Deeply concerned about the opposition of workers, the government has postponed formally gazetting the new collective agreement. However, no one should hope that the government or the companies will better the lot of workers.

A new group has emerged called the “1,000 [rupee] Movement” appealing to workers to “pressure the government, the plantations authorities and the trade unions” to grant the wage demand. Why should we waste our time on such futile exercises when the companies and the government have repeatedly rejected our demands? The only purpose is to prevent us from conducting a real fight for our rights.

The attack on plantation workers is a part of an agenda of austerity being imposed by capitalist governments in every country. The capitalist class is determined to unload the burden of the worsening global economic crisis onto the backs of workers.

The plantation companies and the government say that our wage and social benefits cannot be increased because the industry cannot afford to pay. We say, the workers are not responsible for the crisis of profit system. We, the workers are the producers of wealth, not the plantation owners.

Estate workers are deprived of adequate basic facilities like housing, health and education. Like our fellow estate workers in other countries, such as Kenya, India and China, we are being exploited by a chain of international plantation and financial corporations.

We must reject the paltry pay increase and demands for speed-up. We have the right to a decent monthly wage with fully paid leave, medical benefits and a proper pension scheme. It is time to end the slave-labour conditions to which estate workers have been subjected for more than 150 years.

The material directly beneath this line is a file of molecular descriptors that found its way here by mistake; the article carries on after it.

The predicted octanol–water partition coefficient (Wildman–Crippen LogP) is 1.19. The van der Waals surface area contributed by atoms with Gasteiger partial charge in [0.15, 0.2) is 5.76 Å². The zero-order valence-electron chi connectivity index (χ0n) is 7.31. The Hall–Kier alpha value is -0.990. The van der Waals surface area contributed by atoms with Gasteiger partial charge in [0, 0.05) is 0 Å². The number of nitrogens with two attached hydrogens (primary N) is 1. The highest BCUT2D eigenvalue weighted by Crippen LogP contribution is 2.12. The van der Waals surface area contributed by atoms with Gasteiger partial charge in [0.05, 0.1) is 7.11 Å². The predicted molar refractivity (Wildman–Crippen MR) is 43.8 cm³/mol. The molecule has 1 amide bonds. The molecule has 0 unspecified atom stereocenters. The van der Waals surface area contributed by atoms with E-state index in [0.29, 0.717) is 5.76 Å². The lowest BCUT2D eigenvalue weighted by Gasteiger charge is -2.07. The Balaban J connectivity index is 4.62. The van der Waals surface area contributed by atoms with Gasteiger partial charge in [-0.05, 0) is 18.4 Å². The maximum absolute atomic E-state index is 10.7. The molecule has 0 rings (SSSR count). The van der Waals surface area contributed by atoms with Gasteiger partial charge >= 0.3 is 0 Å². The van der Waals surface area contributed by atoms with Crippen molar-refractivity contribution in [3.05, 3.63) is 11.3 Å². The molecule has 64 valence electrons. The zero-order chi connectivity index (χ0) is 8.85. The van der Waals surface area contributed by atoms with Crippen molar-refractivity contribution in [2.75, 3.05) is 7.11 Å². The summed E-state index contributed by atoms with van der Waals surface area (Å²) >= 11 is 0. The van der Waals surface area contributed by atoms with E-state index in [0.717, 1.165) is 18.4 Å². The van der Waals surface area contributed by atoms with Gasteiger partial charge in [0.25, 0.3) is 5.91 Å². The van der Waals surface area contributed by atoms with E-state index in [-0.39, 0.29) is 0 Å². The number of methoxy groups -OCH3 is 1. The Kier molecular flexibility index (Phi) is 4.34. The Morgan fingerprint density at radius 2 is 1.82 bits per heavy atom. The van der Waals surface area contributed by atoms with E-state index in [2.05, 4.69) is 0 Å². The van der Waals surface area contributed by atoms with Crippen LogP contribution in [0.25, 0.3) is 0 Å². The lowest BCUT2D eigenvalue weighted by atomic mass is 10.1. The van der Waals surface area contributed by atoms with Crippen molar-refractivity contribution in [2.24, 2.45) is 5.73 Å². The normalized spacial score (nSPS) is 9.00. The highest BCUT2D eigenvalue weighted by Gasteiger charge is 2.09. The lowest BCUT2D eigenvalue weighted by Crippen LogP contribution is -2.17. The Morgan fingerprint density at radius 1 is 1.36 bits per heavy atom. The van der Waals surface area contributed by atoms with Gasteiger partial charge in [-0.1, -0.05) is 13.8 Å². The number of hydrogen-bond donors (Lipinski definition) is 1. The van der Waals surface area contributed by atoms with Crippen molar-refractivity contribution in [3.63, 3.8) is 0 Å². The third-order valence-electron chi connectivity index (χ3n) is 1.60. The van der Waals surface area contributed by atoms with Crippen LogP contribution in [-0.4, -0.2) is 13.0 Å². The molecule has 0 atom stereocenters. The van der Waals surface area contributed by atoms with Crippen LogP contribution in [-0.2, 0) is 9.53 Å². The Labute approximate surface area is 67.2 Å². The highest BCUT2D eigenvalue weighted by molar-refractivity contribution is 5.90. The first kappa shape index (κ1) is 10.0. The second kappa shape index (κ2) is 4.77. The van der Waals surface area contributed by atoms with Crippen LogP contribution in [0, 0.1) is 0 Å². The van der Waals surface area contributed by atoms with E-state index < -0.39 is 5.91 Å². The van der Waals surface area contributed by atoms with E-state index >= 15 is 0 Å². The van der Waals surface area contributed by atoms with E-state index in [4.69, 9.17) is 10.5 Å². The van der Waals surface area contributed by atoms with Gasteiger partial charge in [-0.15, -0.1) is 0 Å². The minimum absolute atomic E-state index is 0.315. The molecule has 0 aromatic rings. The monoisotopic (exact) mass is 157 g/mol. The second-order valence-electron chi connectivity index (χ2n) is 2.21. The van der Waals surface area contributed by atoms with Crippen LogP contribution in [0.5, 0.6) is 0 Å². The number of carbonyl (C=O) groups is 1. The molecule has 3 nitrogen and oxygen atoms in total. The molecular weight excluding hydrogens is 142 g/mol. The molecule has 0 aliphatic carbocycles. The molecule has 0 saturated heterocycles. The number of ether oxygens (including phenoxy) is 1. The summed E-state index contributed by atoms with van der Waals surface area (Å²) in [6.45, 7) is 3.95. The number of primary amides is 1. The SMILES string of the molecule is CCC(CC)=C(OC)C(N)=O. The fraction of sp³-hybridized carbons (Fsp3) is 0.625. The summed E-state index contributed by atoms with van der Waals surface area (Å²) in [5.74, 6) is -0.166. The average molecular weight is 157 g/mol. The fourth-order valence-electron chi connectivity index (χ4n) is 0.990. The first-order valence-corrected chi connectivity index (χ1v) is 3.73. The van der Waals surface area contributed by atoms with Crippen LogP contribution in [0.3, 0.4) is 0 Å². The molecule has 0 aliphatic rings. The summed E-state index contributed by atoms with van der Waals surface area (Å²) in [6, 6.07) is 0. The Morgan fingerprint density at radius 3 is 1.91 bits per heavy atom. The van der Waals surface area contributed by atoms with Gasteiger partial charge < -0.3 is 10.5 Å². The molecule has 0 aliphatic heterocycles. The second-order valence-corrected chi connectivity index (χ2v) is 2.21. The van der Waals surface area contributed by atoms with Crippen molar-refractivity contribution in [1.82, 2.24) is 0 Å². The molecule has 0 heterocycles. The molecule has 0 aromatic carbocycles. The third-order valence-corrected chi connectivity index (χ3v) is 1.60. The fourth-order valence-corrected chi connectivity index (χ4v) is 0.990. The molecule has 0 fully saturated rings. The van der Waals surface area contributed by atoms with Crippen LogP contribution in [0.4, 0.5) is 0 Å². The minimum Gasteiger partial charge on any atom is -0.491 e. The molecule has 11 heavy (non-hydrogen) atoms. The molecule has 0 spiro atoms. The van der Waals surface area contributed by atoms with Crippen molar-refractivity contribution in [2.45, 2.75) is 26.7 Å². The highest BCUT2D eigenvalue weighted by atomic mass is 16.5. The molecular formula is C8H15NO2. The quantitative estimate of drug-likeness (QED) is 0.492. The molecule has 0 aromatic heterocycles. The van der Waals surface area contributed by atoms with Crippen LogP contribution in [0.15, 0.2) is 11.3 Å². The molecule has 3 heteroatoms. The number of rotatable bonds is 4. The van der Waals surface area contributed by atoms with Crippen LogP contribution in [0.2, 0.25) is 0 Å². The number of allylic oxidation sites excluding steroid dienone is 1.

In order to wage a successful fight, we must draw necessary lessons from our own past and present struggles, as well as those of our international class brothers and sisters.

About 70,000 workers at auto parts factories in Matamoros in Mexico, across the border from the US, have been fighting for weeks and are demanding 20 percent wage hike. General Motors workers in US and Canada are waging a struggle against the elimination of thousands of jobs. In France, workers, youth and sympathising small-business people are engaged in the “yellow vest” movement to demand social equality, wage increases, the elimination of the privileges of the super-rich and the ouster of the country’s president. Last month tens of millions of public sector workers in India and 700,000 teachers and public workers in Tamil Nadu took strike action to demand better wages and conditions.

These struggles demonstrate the enormous strength of the international working class and the potential for a unified fight against the common enemy, the capitalist system.

We established the Workers Action Committee of the Abbotsleigh Estate after our own bitter experiences with the plantation unions. They have sided not with the workers, but with the companies, the government and police. In our current wage struggle, the treachery of the unions has been very obvious.

We had the guidance of Socialist Equality Party (SEP), which is the Sri Lankan section of the International Committee of the Fourth International. Its sister parties in other countries are also fighting to mobilise workers independently of all capitalist parties and the trade unions on the basis of a program of socialist policies.

The SEP is campaigning among all sections of workers in Sri Lanka to build action committees, democratically elected by the workers. The planned conference will democratically discuss how to coordinate these committees through a political perspective to achieve our urgent democratic and social demands.

We believe that the socialist program proposed by the SEP is essential for all workers. The large estates, banks and big companies must be brought under the democratic control of the working class so as to organise production and distribution, not for the benefit of a profit-hungry few, but to meet the pressing needs of the vast majority of working people.

To implement such a perspective, the working class must fight to establish a workers’ and peasants’ government as part of the broader fight for socialism in South Asia and internationally.


Conference date: Sunday, March 17, 10am  

Venue: Hatton Town Hall